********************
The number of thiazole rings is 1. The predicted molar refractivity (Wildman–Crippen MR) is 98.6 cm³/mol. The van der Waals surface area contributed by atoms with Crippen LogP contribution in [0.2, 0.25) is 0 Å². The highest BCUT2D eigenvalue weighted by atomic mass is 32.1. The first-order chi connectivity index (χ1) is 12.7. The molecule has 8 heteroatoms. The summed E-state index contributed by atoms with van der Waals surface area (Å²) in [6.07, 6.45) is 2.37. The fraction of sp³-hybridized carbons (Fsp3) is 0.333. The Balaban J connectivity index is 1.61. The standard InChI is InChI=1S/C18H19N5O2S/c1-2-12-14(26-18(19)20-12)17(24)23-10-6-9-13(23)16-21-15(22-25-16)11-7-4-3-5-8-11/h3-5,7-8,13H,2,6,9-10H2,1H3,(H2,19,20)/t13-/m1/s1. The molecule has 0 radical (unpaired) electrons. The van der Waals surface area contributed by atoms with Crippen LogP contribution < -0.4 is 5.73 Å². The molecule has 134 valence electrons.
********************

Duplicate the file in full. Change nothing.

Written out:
The number of thiazole rings is 1. The predicted molar refractivity (Wildman–Crippen MR) is 98.6 cm³/mol. The van der Waals surface area contributed by atoms with Crippen LogP contribution in [0.2, 0.25) is 0 Å². The highest BCUT2D eigenvalue weighted by atomic mass is 32.1. The first-order chi connectivity index (χ1) is 12.7. The molecule has 8 heteroatoms. The summed E-state index contributed by atoms with van der Waals surface area (Å²) in [6.07, 6.45) is 2.37. The fraction of sp³-hybridized carbons (Fsp3) is 0.333. The Balaban J connectivity index is 1.61. The standard InChI is InChI=1S/C18H19N5O2S/c1-2-12-14(26-18(19)20-12)17(24)23-10-6-9-13(23)16-21-15(22-25-16)11-7-4-3-5-8-11/h3-5,7-8,13H,2,6,9-10H2,1H3,(H2,19,20)/t13-/m1/s1. The molecule has 0 radical (unpaired) electrons. The van der Waals surface area contributed by atoms with Crippen LogP contribution < -0.4 is 5.73 Å². The molecule has 134 valence electrons.